Celebrity couple Jim Bob and Michelle Duggar recently announced that they would consider adopting to add to their family of 19 children (plus a handful of grandchildren). Michelle told People magazine that she and her husband have "an open heart" toward the idea.
But can a Christian family ever be too big? Christian leaders' responses are posted below, on a scale starting with "yes" and ending with "no."
"Overpopulation, overuse of resources, human-induced climate change, and pollution should be considered, as should one's physical and emotional health and ability to provide for a family. The decision should be made to promote 'justice and righteousness.'"
Ray Van Leeuwen, professor of biblical studies, Eastern University
"Yes, but family size should depend on each family's gifts and strengths. We have to work out—in our own faith walk—how many kids can we bring into our home and our family and still have them serve the Lord based on our individual capacity."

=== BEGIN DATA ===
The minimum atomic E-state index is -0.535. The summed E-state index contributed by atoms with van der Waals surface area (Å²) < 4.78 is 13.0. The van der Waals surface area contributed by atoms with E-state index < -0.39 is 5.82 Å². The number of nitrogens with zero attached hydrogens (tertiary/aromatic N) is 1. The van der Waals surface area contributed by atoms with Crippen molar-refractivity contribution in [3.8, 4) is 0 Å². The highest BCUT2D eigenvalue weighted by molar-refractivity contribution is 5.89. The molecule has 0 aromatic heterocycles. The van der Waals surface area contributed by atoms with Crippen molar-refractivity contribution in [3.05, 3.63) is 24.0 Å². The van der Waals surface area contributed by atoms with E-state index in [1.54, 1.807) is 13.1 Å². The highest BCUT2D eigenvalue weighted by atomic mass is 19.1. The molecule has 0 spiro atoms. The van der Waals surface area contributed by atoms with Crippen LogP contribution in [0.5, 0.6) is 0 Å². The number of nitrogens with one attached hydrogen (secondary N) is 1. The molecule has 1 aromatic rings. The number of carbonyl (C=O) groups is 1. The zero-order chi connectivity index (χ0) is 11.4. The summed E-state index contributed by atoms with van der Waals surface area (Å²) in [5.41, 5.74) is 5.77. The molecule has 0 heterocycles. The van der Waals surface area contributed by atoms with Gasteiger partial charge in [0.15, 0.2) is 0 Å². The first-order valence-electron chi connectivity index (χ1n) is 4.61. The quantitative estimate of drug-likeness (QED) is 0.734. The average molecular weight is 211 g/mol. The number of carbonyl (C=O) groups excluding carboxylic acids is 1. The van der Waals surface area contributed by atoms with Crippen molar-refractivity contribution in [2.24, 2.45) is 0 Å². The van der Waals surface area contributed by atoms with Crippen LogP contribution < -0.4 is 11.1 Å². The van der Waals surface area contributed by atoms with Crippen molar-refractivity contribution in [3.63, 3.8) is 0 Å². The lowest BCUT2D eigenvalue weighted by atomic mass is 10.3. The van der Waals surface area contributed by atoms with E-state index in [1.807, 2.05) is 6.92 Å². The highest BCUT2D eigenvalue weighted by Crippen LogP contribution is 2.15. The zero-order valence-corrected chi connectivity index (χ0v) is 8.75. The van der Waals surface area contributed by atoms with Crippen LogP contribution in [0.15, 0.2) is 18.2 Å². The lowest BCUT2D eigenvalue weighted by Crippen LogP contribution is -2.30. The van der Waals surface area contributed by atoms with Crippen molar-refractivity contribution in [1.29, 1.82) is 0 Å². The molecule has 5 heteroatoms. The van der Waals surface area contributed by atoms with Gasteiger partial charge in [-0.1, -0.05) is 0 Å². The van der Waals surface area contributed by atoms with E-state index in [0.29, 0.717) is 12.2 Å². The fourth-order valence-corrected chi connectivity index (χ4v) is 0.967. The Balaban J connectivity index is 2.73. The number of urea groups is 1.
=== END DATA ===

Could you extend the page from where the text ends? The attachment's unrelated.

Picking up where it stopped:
Michael Chanley, executive director, International Network of Children's Ministry
"If the Duggars adopted, viewers might understand adoption in new ways and other orphans might find families. There's a global orphan crisis, so this matters. However, because of that family's homogeneous and public nature, I'd be concerned for the child."
Jennifer Grant, author, Love You More: The Divine Surprise of Adopting My Daughter
"Often, a historical argument is used for large families—casting back to our Puritan forebears. The Puritans did have an average of seven children; but only an average of three survived infancy and childhood. We should acknowledge ...1